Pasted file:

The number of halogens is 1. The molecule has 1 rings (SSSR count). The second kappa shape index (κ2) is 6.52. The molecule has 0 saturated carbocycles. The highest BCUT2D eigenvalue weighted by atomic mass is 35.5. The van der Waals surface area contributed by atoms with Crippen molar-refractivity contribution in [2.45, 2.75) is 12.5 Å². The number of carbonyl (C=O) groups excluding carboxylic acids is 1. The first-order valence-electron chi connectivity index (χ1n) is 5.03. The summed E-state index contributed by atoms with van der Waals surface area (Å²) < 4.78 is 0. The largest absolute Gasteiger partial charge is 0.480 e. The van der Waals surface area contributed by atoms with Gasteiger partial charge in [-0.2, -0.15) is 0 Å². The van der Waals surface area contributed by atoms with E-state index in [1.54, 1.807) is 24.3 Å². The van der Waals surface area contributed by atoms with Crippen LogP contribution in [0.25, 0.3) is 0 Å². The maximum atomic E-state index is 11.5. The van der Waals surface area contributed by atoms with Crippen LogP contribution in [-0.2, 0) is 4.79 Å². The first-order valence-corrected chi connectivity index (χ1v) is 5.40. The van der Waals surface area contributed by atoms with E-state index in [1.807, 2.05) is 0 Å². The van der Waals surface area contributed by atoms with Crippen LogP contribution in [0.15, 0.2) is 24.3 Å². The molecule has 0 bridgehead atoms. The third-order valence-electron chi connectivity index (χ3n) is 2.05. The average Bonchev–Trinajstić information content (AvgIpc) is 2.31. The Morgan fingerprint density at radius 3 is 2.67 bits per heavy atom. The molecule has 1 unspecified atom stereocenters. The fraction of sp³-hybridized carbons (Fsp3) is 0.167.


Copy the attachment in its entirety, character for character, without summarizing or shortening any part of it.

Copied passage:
The number of halogens is 1. The molecule has 1 rings (SSSR count). The second kappa shape index (κ2) is 6.52. The molecule has 0 saturated carbocycles. The highest BCUT2D eigenvalue weighted by atomic mass is 35.5. The van der Waals surface area contributed by atoms with Crippen molar-refractivity contribution in [2.45, 2.75) is 12.5 Å². The number of carbonyl (C=O) groups excluding carboxylic acids is 1. The first-order valence-electron chi connectivity index (χ1n) is 5.03. The summed E-state index contributed by atoms with van der Waals surface area (Å²) < 4.78 is 0. The largest absolute Gasteiger partial charge is 0.480 e. The van der Waals surface area contributed by atoms with Gasteiger partial charge in [-0.2, -0.15) is 0 Å². The van der Waals surface area contributed by atoms with E-state index in [1.54, 1.807) is 24.3 Å². The van der Waals surface area contributed by atoms with Crippen LogP contribution in [0.25, 0.3) is 0 Å². The maximum atomic E-state index is 11.5. The van der Waals surface area contributed by atoms with Crippen LogP contribution in [-0.2, 0) is 4.79 Å². The first-order valence-corrected chi connectivity index (χ1v) is 5.40. The van der Waals surface area contributed by atoms with E-state index in [1.807, 2.05) is 0 Å². The van der Waals surface area contributed by atoms with Crippen LogP contribution in [0.15, 0.2) is 24.3 Å². The molecule has 0 bridgehead atoms. The third-order valence-electron chi connectivity index (χ3n) is 2.05. The average Bonchev–Trinajstić information content (AvgIpc) is 2.31. The Morgan fingerprint density at radius 3 is 2.67 bits per heavy atom. The molecule has 1 unspecified atom stereocenters. The fraction of sp³-hybridized carbons (Fsp3) is 0.167.